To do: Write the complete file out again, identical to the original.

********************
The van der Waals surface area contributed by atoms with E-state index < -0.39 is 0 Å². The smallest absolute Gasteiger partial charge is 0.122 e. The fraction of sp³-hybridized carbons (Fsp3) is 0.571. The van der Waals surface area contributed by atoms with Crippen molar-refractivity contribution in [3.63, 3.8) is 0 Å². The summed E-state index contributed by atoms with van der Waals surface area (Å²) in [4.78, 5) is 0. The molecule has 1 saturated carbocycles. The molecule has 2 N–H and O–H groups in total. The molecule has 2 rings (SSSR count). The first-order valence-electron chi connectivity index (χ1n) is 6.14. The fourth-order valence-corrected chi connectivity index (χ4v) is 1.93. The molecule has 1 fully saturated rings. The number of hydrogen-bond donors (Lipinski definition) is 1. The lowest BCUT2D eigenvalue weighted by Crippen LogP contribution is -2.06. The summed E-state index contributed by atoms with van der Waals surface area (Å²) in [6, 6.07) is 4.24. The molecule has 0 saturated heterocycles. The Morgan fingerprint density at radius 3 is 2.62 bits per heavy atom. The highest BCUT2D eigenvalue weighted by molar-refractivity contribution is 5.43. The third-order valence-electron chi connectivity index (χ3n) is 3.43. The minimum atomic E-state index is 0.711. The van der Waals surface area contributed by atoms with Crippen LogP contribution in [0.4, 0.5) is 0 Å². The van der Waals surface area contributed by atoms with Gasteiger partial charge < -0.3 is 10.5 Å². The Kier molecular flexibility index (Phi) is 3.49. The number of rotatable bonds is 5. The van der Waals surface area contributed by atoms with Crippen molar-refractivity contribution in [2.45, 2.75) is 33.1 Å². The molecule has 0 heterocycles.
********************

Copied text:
The van der Waals surface area contributed by atoms with E-state index < -0.39 is 0 Å². The smallest absolute Gasteiger partial charge is 0.122 e. The fraction of sp³-hybridized carbons (Fsp3) is 0.571. The van der Waals surface area contributed by atoms with Crippen molar-refractivity contribution in [3.63, 3.8) is 0 Å². The summed E-state index contributed by atoms with van der Waals surface area (Å²) in [4.78, 5) is 0. The molecule has 1 saturated carbocycles. The molecule has 2 N–H and O–H groups in total. The molecule has 2 rings (SSSR count). The first-order valence-electron chi connectivity index (χ1n) is 6.14. The fourth-order valence-corrected chi connectivity index (χ4v) is 1.93. The molecule has 1 fully saturated rings. The number of hydrogen-bond donors (Lipinski definition) is 1. The lowest BCUT2D eigenvalue weighted by Crippen LogP contribution is -2.06. The summed E-state index contributed by atoms with van der Waals surface area (Å²) in [6, 6.07) is 4.24. The molecule has 0 saturated heterocycles. The Morgan fingerprint density at radius 3 is 2.62 bits per heavy atom. The highest BCUT2D eigenvalue weighted by molar-refractivity contribution is 5.43. The third-order valence-electron chi connectivity index (χ3n) is 3.43. The minimum atomic E-state index is 0.711. The van der Waals surface area contributed by atoms with Crippen LogP contribution in [0.4, 0.5) is 0 Å². The van der Waals surface area contributed by atoms with Gasteiger partial charge < -0.3 is 10.5 Å². The Kier molecular flexibility index (Phi) is 3.49. The number of rotatable bonds is 5. The van der Waals surface area contributed by atoms with Crippen molar-refractivity contribution in [2.45, 2.75) is 33.1 Å². The molecule has 0 heterocycles.